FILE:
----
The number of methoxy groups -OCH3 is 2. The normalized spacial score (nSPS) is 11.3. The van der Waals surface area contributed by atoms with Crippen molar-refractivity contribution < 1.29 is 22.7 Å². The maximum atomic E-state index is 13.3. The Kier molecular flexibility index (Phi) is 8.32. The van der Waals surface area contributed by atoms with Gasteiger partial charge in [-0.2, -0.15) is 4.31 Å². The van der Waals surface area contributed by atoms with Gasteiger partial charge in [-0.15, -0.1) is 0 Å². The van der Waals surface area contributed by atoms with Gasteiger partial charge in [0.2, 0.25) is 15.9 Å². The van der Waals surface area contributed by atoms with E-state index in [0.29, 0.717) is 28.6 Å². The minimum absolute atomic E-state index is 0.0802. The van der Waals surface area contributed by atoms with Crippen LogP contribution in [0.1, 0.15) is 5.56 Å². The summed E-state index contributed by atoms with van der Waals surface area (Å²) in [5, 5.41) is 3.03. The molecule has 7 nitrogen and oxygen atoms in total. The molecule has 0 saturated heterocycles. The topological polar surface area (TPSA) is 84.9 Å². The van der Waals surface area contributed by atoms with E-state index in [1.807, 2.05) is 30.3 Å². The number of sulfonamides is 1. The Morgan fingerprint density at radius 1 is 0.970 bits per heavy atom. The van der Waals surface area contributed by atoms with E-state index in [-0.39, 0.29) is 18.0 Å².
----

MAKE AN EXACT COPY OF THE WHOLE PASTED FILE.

The number of methoxy groups -OCH3 is 2. The normalized spacial score (nSPS) is 11.3. The van der Waals surface area contributed by atoms with Crippen molar-refractivity contribution < 1.29 is 22.7 Å². The maximum atomic E-state index is 13.3. The Kier molecular flexibility index (Phi) is 8.32. The van der Waals surface area contributed by atoms with Gasteiger partial charge in [-0.2, -0.15) is 4.31 Å². The van der Waals surface area contributed by atoms with Gasteiger partial charge in [-0.15, -0.1) is 0 Å². The van der Waals surface area contributed by atoms with Gasteiger partial charge in [0.2, 0.25) is 15.9 Å². The van der Waals surface area contributed by atoms with E-state index in [0.29, 0.717) is 28.6 Å². The minimum absolute atomic E-state index is 0.0802. The van der Waals surface area contributed by atoms with Crippen LogP contribution in [0.1, 0.15) is 5.56 Å². The summed E-state index contributed by atoms with van der Waals surface area (Å²) in [5, 5.41) is 3.03. The molecule has 7 nitrogen and oxygen atoms in total. The molecule has 0 saturated heterocycles. The topological polar surface area (TPSA) is 84.9 Å². The van der Waals surface area contributed by atoms with E-state index in [1.807, 2.05) is 30.3 Å². The number of sulfonamides is 1. The Morgan fingerprint density at radius 1 is 0.970 bits per heavy atom. The van der Waals surface area contributed by atoms with E-state index in [-0.39, 0.29) is 18.0 Å².